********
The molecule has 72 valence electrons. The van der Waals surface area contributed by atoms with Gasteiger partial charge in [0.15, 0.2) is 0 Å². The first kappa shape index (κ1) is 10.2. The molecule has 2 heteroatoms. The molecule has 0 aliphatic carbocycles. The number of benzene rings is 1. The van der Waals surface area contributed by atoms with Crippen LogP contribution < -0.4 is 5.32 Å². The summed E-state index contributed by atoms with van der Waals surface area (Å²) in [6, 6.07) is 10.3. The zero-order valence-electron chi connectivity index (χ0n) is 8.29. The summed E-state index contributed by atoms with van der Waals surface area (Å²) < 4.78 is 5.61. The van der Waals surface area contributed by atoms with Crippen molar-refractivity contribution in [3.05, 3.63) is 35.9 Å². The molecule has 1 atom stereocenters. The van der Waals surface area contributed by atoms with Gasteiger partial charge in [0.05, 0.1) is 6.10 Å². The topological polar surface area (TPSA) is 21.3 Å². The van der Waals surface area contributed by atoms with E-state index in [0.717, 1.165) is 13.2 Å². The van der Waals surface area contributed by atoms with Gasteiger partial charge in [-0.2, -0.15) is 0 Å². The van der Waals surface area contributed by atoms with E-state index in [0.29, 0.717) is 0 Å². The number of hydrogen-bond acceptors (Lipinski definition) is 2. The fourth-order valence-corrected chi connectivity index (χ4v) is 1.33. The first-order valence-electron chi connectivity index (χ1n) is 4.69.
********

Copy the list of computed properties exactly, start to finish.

The molecule has 72 valence electrons. The van der Waals surface area contributed by atoms with Gasteiger partial charge in [0.15, 0.2) is 0 Å². The first kappa shape index (κ1) is 10.2. The molecule has 2 heteroatoms. The molecule has 0 aliphatic carbocycles. The number of benzene rings is 1. The van der Waals surface area contributed by atoms with Crippen LogP contribution < -0.4 is 5.32 Å². The summed E-state index contributed by atoms with van der Waals surface area (Å²) in [6, 6.07) is 10.3. The zero-order valence-electron chi connectivity index (χ0n) is 8.29. The summed E-state index contributed by atoms with van der Waals surface area (Å²) < 4.78 is 5.61. The van der Waals surface area contributed by atoms with Crippen molar-refractivity contribution in [3.05, 3.63) is 35.9 Å². The molecule has 1 atom stereocenters. The van der Waals surface area contributed by atoms with Gasteiger partial charge in [0.05, 0.1) is 6.10 Å². The topological polar surface area (TPSA) is 21.3 Å². The van der Waals surface area contributed by atoms with E-state index in [0.717, 1.165) is 13.2 Å². The van der Waals surface area contributed by atoms with Gasteiger partial charge in [-0.2, -0.15) is 0 Å². The van der Waals surface area contributed by atoms with E-state index in [0.29, 0.717) is 0 Å². The number of hydrogen-bond acceptors (Lipinski definition) is 2. The fourth-order valence-corrected chi connectivity index (χ4v) is 1.33. The first-order valence-electron chi connectivity index (χ1n) is 4.69.